Tax Claims, Government Priority, Absolute Priority and the Resolution of Financial Distress

26 Pages Posted: 11 Sep 2014 Last revised: 1 Jun 2016

See all articles by Timothy C. G. Fisher

Timothy C. G. Fisher

University of Sydney, School of Economics

Ilanit Gavious

Ben-Gurion University of the Negev

Jocelyn Martel

ESSEC Business School

Date Written: March 25, 2016

Abstract

We present a model of an insolvent firm that may take advantage of a "soft-touch" government creditor in order to buy time before filing for reorganization, behavior we refer to as "claims substitution." Parameters in the model reflect the enforcement of absolute priority and government priority in bankruptcy. We show that deviations from absolute priority reduce the incentive for claims substitution. We also show that strict government priority is economically efficient. We discuss the implications of our findings for bankruptcy law reform, especially with respect to the priority of tax claims in bankruptcy and the enforcement of absolute priority.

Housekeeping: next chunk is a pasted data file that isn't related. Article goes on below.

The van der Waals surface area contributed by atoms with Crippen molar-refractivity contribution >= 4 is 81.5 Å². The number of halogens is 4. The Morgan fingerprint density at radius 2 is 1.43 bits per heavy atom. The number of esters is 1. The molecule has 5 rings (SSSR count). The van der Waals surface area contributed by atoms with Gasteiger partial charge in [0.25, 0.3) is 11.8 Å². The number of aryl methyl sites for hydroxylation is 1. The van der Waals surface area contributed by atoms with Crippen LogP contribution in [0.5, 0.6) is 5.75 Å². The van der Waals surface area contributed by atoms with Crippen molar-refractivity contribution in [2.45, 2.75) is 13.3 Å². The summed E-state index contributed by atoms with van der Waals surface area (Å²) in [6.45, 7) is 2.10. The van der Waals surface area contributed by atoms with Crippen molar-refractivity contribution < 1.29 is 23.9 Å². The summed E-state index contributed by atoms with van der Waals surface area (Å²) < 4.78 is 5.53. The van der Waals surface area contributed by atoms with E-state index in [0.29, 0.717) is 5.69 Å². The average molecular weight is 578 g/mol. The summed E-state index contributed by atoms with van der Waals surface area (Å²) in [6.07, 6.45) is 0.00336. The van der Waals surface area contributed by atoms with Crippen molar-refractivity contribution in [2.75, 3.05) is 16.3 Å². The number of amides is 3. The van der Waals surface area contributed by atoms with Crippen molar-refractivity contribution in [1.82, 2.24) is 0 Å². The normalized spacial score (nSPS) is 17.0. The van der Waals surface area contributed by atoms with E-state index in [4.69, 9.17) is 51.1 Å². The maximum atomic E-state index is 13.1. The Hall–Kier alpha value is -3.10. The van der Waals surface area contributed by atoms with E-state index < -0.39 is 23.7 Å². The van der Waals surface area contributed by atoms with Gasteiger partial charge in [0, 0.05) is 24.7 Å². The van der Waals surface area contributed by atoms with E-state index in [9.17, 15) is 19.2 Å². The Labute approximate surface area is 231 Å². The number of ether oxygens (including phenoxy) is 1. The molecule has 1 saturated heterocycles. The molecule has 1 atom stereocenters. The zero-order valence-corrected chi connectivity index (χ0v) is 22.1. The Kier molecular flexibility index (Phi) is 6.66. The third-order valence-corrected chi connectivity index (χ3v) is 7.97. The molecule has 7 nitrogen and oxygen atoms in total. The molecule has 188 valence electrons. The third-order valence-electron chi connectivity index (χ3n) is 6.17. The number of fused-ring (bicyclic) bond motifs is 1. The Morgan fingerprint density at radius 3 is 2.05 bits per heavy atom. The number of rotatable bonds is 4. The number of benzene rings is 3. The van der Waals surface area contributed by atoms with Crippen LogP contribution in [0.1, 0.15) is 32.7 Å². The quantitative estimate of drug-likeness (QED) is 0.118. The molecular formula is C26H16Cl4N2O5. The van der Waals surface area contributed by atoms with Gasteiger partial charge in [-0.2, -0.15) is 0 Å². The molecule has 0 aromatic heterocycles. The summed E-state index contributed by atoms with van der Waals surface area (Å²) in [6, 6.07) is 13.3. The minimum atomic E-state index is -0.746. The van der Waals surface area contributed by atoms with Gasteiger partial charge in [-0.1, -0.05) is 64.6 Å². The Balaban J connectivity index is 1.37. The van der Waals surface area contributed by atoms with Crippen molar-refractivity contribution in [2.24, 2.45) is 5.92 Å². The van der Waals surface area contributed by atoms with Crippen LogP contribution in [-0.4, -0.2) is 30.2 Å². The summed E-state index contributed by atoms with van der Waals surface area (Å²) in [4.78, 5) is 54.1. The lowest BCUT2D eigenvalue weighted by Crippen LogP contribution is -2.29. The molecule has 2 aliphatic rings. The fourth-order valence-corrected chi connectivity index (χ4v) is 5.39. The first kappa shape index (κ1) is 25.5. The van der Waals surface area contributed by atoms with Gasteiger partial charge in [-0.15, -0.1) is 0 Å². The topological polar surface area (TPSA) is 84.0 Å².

Keywords: financial reorganization, tax claims, absolute priority, bankruptcy law

JEL Classification: G33, G38, K22

Suggested Citation

Fisher, Timothy C. G. and Gavious, Ilanit and Martel, Jocelyn, Tax Claims, Government Priority, Absolute Priority and the Resolution of Financial Distress (March 25, 2016). Available at SSRN: https://ssrn.com/abstract=2494421 or http://dx.doi.org/10.2139/ssrn.2494421

Timothy C. G. Fisher

University of Sydney, School of Economics ( email )

Sydney
Australia

Ilanit Gavious

Ben-Gurion University of the Negev ( email )

1 Ben-Gurion Blvd
Beer-Sheva 84105, 84105
Israel

Jocelyn Martel (Contact Author)

ESSEC Business School ( email )

Avenue Bernard Hirsch B.P. 50105
Cergy-Pontoise, 95021
France
33 1 34 43 33 21 (Phone)

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